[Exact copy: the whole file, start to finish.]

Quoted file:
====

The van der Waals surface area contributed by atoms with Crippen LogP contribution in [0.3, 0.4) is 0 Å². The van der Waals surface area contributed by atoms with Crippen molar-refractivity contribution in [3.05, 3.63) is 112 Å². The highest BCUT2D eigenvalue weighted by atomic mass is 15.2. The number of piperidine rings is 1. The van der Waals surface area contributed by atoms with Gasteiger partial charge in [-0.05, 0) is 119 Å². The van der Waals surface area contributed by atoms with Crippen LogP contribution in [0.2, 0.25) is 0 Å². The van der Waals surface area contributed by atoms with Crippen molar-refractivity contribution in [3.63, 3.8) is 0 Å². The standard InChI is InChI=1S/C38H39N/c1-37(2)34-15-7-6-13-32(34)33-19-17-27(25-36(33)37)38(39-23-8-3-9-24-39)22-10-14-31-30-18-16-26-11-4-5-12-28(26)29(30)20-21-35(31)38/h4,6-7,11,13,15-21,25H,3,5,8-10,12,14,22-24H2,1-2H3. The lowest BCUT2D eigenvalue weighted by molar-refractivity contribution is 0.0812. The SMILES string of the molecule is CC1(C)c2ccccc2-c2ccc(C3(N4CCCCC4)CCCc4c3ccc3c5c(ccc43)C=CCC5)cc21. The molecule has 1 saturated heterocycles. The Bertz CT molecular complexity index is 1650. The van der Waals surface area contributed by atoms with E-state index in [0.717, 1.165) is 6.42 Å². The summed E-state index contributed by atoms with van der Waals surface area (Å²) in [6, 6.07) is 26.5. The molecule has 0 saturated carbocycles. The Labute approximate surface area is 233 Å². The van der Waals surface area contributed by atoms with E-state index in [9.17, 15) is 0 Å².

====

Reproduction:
The van der Waals surface area contributed by atoms with Crippen LogP contribution in [0.3, 0.4) is 0 Å². The van der Waals surface area contributed by atoms with Crippen molar-refractivity contribution in [3.05, 3.63) is 112 Å². The highest BCUT2D eigenvalue weighted by atomic mass is 15.2. The number of piperidine rings is 1. The van der Waals surface area contributed by atoms with Gasteiger partial charge in [-0.05, 0) is 119 Å². The van der Waals surface area contributed by atoms with Crippen LogP contribution in [0.2, 0.25) is 0 Å². The van der Waals surface area contributed by atoms with Crippen molar-refractivity contribution in [3.63, 3.8) is 0 Å². The standard InChI is InChI=1S/C38H39N/c1-37(2)34-15-7-6-13-32(34)33-19-17-27(25-36(33)37)38(39-23-8-3-9-24-39)22-10-14-31-30-18-16-26-11-4-5-12-28(26)29(30)20-21-35(31)38/h4,6-7,11,13,15-21,25H,3,5,8-10,12,14,22-24H2,1-2H3. The lowest BCUT2D eigenvalue weighted by molar-refractivity contribution is 0.0812. The SMILES string of the molecule is CC1(C)c2ccccc2-c2ccc(C3(N4CCCCC4)CCCc4c3ccc3c5c(ccc43)C=CCC5)cc21. The molecule has 1 saturated heterocycles. The Bertz CT molecular complexity index is 1650. The van der Waals surface area contributed by atoms with E-state index in [0.717, 1.165) is 6.42 Å². The summed E-state index contributed by atoms with van der Waals surface area (Å²) in [6, 6.07) is 26.5. The molecule has 0 saturated carbocycles. The Labute approximate surface area is 233 Å². The van der Waals surface area contributed by atoms with E-state index in [9.17, 15) is 0 Å².